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Pentagon defends cutting nuclear missile program in national defense strategy amid Russian tension

( Fox )

The Pentagon on Thursday defended plans announced in its latest National Defense Strategy (NDS) to reduce U.S. nuclear capabilities by eliminating at least two programs despite heightened tensions with Russia.

Russian President Vladimir Putin has repeatedly threatened to use nuclear weapons as the deadly war in Ukraine rages.

But the NDS declassified Thursday showed that the U.S. has decided to retire the B83-1 gravity bomb – which is a nuclear aircraft-delivered bomb that does not contain a guidance system – along with the nuclear-armed Sea-Launched cruise Missile (SLCM-N) program.

When questioned by Fox News' Jennifer Griffin on why the U.S. would choose to eliminate nuclear capabilities during a period of heightened tensions with Moscow, Defense Secretary Lloyd Austin argued "our inventory of nuclear weapons is significant."

"I do not believe this sends a message to Putin," Austin said. "He understands what our capability is."

The NDS, first handed to Congress in March, was described by Austin as the Pentagon’s "north star" when it comes to U.S. defense and working with allied nations against foreign threats.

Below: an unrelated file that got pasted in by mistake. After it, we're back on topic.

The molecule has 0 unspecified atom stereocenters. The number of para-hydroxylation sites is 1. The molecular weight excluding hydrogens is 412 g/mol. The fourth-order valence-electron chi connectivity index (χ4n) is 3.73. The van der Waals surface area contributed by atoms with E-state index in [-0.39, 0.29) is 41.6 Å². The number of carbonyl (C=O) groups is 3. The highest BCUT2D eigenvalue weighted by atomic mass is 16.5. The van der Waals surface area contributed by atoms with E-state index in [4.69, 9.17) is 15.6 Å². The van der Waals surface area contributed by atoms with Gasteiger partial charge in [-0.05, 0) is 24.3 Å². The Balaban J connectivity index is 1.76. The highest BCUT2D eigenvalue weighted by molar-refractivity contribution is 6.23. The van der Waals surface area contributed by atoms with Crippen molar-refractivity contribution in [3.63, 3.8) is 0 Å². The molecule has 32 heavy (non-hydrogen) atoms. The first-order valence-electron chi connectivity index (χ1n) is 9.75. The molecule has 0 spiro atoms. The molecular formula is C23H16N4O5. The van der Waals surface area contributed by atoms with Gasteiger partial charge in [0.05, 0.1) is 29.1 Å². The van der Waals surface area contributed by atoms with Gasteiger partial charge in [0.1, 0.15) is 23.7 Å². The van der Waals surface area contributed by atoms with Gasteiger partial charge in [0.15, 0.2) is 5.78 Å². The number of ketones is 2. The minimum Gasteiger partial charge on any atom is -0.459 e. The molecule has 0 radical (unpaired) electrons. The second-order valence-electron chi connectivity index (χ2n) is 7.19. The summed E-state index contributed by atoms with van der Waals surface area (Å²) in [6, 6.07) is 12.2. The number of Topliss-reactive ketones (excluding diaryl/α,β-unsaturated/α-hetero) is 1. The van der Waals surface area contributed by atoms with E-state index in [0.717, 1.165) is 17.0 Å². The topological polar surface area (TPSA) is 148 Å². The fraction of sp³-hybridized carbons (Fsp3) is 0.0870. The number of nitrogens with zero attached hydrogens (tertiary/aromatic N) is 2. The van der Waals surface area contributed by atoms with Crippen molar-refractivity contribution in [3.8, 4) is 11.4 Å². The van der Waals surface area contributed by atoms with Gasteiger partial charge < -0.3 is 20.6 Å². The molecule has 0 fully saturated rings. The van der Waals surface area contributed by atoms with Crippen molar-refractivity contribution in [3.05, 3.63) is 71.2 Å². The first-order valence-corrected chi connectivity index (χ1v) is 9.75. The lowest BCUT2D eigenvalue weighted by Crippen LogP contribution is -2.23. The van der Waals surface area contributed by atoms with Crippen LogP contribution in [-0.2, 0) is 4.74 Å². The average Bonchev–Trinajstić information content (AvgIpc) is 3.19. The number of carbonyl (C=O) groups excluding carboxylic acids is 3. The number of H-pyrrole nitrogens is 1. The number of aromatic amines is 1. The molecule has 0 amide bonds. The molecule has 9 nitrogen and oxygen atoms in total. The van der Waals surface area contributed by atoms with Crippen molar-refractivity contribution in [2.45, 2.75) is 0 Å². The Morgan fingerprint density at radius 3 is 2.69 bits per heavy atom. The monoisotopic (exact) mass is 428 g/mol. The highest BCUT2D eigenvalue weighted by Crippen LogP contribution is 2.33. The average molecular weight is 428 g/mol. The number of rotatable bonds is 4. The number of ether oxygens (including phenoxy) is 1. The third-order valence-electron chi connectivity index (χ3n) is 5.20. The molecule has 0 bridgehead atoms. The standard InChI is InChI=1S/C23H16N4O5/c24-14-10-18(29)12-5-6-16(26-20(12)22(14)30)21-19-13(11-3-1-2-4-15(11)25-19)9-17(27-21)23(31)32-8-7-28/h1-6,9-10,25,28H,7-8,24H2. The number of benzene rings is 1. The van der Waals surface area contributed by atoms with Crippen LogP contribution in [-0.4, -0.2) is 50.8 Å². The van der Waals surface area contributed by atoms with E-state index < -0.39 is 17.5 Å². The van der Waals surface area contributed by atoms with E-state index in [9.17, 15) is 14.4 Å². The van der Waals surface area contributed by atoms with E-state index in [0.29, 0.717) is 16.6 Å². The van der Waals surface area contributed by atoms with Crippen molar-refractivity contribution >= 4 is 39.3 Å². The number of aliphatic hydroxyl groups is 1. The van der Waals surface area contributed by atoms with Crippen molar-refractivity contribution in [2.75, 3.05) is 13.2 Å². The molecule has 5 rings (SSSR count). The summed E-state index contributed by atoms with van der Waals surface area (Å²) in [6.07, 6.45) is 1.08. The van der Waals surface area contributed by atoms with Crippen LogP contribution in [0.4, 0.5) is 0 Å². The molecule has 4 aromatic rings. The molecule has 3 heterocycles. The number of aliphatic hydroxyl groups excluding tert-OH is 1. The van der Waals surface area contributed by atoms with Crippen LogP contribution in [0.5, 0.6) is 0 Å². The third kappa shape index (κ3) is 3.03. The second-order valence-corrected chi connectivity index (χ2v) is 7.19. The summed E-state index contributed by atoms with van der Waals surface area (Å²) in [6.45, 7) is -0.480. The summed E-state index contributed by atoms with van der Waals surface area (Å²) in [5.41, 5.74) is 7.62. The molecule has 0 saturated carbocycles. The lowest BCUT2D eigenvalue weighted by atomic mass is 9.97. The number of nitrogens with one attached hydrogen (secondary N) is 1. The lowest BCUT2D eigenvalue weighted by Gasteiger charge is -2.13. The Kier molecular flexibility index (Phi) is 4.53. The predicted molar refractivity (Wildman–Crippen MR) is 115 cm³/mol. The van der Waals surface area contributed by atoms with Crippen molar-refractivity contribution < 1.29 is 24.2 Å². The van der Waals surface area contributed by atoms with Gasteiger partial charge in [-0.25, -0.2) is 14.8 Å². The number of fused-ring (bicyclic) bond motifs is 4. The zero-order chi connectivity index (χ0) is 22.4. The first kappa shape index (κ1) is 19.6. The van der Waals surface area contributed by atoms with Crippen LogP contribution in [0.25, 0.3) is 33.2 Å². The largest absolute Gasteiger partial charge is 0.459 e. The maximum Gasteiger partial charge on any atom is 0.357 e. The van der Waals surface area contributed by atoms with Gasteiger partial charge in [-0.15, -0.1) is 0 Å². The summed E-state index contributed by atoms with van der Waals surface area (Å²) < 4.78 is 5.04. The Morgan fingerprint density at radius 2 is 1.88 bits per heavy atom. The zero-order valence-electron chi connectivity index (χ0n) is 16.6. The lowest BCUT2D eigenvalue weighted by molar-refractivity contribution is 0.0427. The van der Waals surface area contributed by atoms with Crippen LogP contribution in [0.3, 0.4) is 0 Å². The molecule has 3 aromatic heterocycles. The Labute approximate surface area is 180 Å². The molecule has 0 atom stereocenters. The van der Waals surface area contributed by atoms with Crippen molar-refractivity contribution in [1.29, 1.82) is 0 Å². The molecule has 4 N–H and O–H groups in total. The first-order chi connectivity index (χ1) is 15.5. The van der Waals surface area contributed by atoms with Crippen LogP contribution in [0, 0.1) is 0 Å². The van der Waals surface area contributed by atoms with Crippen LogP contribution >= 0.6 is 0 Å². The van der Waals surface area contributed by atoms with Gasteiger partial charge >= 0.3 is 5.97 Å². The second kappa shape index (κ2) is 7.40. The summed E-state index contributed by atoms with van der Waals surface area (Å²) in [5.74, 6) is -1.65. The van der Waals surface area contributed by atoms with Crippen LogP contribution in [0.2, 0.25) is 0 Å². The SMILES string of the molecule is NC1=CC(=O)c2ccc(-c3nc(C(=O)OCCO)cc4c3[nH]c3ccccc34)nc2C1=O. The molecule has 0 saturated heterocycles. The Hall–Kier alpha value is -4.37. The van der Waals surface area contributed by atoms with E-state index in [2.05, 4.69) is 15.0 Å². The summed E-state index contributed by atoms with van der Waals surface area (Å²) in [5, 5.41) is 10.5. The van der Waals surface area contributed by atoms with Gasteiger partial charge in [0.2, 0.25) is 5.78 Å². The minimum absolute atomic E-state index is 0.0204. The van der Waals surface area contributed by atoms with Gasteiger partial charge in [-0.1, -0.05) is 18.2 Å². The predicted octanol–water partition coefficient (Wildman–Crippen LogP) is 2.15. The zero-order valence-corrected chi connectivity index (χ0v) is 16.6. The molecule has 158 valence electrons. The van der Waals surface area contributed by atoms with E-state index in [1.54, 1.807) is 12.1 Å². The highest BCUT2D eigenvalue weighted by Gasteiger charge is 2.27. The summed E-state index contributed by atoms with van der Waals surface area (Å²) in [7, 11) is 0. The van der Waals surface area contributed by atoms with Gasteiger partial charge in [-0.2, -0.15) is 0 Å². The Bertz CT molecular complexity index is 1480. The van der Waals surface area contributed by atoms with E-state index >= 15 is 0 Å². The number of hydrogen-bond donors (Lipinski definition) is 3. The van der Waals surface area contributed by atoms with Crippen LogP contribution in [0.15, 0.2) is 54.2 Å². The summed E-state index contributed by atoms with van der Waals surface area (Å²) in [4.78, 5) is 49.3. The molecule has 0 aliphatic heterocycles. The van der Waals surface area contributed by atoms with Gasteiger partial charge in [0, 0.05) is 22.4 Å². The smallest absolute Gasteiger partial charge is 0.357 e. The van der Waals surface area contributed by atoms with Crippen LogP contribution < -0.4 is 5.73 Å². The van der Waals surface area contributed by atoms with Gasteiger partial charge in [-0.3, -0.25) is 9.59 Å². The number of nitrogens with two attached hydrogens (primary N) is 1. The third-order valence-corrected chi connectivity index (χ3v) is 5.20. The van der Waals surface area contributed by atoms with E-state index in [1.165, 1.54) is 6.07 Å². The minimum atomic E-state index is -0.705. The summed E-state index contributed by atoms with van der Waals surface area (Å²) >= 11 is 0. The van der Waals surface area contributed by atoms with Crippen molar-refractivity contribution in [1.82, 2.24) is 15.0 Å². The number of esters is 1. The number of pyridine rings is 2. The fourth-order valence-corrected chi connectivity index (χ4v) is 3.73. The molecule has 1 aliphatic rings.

Nuclear deterrence was chief among concerns listed in the security document, particularly when it comes to Iran and North Korea.

But neither Russia nor nuclear nonproliferation made it to the top of the list when it comes to what Washington views as its number one threat – China.

Austin on Thursday made sure Moscow knew Washington does not believe it is as big of a threat to the U.S. as China.

"Unlike China, Russia cannot systemically challenge the United States in the long term," he told reporters. "But Russian aggression does pose an immediate and sharp threat to our interests and values.

"The NDS bluntly describes Russia as an acute threat," he said moments after portions of the NDS along with the Nuclear Posture Review and Missile Defense Review had been declassified.

Austin described Putin as "reckless" and said he poses the most significant threat to Europe since World War II.

The 80-declassified document detailed three steps with how the U.S. will defend the homeland, deter attacks and prepare to prevail if conflict should arise.

"Forging integrated deterrence, campaigning and building enduring advantages" is how the U.S. plans to tackle national security.

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